OGC Op. No. 07-07-03
The Office of General Counsel issued the following opinion on July 3, 2007, representing the position of the New York State Insurance Department.
RE: Insurance Cancellations and Refunds by a Premium Finance Agency
1. What is the maximum length of time that an insurer has to cancel a policy due to nonpayment of premium after notice is provided to the insurer by the PFA?
2. What is the maximum length of time that an authorized insurer has to refund the premium to the finance agency after the cancellation request has been received by the insurer?
1. The earliest date an insurer may cancel a policy after it receives a cancellation request from a PFA is the day the request is received. Although no statute establishes a precise deadline for the cancellation by the insurer, applicable legal precedent establishes that a policy is cancelled, subject to any pertinent statutory requirements, once the insurer receives notice of the cancellation.
2. In accordance with both the New York Insurance Law and the New York Banking Law, an authorized insurer must return whatever gross unearned premiums are due within a reasonable time not to exceed sixty days after the effective date of the cancellation of the policy.
A PFA wants to cancel an insurance policy due to non-payment of the monthly finance payment. The PFA has power of attorney and is authorized to cancel the policy if payment is not made. The PFA has notified the authorized insurer of the cancellation.
New York Banking Law § 576 (McKinney 2005) is relevant to the first query. That statute governs the methods of prospective cancellation applicable to a premium finance agency with the requisite power to act on behalf of the insured. In relevant part, Banking Law § 576 reads as follows:
(1) When a premium finance agreement contains a power of attorney or other authority enabling the premium finance agency to cancel any insurance contract or contracts listed in the agreement, the insurance contract or contracts shall not be cancelled unless such cancellation is effectuated in accordance with the following provisions:
(a) Not less than ten days written notice shall be mailed to the insured at his last known address as shown on the records of the premium finance agency, of the intent of the premium finance agency to cancel the insurance contract unless the default is cured within such ten day period and that at least three days of mailing such notice is added to the ten day notice. A copy of the notice of intent to cancel shall also be mailed to the insurance agent or broker.
(d) After the notice in paragraph (a) above has expired, the premium finance agency may thereafter, in the name of the insured, cancel such insurance contract by mailing to the insurer a notice of cancellation stating when thereafter the policy be cancelled, and the insurance contract shall be cancelled as if such notice of cancellation had been submitted by the insured himself, but without requiring the return of the insurance contract. A copy of the notice of cancellation shall also be mailed to the insured.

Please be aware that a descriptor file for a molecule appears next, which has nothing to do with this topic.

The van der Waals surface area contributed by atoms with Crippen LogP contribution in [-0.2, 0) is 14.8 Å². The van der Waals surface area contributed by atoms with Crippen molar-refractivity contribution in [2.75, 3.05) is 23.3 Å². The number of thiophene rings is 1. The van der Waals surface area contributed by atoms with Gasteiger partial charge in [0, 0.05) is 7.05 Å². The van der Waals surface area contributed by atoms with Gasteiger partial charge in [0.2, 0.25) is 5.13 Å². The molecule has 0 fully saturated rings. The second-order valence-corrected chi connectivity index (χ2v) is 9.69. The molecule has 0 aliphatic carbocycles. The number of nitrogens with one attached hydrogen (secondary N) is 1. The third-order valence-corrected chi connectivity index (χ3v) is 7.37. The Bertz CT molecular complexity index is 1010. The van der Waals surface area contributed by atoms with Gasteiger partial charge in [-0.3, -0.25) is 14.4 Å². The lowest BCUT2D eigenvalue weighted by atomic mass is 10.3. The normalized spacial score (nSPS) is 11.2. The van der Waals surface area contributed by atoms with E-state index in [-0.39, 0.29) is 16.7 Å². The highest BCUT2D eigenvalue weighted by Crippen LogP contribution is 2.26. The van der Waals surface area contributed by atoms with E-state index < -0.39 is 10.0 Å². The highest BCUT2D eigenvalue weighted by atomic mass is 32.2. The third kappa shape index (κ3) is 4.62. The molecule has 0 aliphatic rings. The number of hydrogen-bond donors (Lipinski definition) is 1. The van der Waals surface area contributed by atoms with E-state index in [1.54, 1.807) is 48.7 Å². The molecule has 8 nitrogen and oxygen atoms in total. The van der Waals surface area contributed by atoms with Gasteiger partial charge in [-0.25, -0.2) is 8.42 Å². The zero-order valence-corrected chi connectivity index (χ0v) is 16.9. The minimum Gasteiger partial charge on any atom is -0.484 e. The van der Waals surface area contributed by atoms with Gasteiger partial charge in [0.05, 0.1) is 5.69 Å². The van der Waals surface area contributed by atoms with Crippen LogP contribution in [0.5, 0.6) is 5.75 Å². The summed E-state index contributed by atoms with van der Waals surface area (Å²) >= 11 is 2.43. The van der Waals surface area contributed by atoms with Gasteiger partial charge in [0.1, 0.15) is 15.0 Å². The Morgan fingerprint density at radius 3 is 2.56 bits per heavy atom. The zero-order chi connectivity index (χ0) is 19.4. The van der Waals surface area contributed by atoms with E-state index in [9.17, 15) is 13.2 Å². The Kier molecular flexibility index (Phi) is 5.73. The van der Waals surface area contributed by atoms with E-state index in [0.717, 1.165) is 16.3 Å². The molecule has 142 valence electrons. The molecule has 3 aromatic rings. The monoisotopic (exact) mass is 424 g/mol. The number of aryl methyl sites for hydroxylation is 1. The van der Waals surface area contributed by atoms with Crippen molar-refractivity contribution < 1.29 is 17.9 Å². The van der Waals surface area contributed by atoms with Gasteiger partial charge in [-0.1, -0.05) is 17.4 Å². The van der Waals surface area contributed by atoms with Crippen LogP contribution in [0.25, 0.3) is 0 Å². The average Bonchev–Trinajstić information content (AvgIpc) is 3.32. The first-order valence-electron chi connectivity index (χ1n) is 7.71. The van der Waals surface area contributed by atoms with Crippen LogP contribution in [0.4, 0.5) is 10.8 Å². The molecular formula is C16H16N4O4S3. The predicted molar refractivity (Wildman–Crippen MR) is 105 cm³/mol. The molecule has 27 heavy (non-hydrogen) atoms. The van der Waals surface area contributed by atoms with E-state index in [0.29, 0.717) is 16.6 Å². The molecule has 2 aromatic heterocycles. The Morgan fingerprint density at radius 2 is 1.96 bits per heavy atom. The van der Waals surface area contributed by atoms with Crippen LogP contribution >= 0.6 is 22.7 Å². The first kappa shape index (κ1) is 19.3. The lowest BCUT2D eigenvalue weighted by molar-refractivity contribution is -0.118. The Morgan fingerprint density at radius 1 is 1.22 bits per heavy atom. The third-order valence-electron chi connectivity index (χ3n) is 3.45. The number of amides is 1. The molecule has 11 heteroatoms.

(f) The insurer or insurers within a reasonable time not to exceed sixty days after the effective date of cancellation, shall return whatever gross unearned premiums are due under the insurance contract or contracts on a pro rata basis to the premium finance agency for the benefit of the insured or insureds. However, upon such cancellation the insurer or insurers shall be entitled to retain a minimum earned premium on the policy of ten percent of the gross premium or sixty dollars, whichever is greater.
By its terms, Banking Law § 576 allows a premium finance agency to prospectively request cancellation of an insurance policy on behalf of the insured. The cancellation of a policy, however, cannot be earlier than the date that the notice of cancellation is received by the insurer. See Insurance Department Office of General Counsel (“O.G.C.”) Opinion No. 06-08-02 (August 2, 2006). In fact, in order to avoid a retroactive cancellation, the Department has held that pursuant to General Construction Law § 19, the cancellation does not actually take effect until the calendar day after the request for cancellation has been received by the insurer. See O.G.C. Opinion No. 06-08-02 (August 2, 2006).1
Neither Banking Law § 576 nor any other New York law specifies the latest date that an insurer may cancel the policy after it receives notice from the PFA. But the Court of Appeals, relying on the common law, has held that the cancellation occurs upon the insurer’s receipt of the cancellation notice from the PFA. See Savino v. Merchants Mutual Ins. Co., 44 N.Y.2d 625, 378 N.E.2d 1038 (1978); Crump v. Unigard Ins. Co., 100 N.Y.2d 12, 790 N.E.2d 244 (2003). Thus, the policy is cancelled upon receipt of the cancellation notice by the insurer.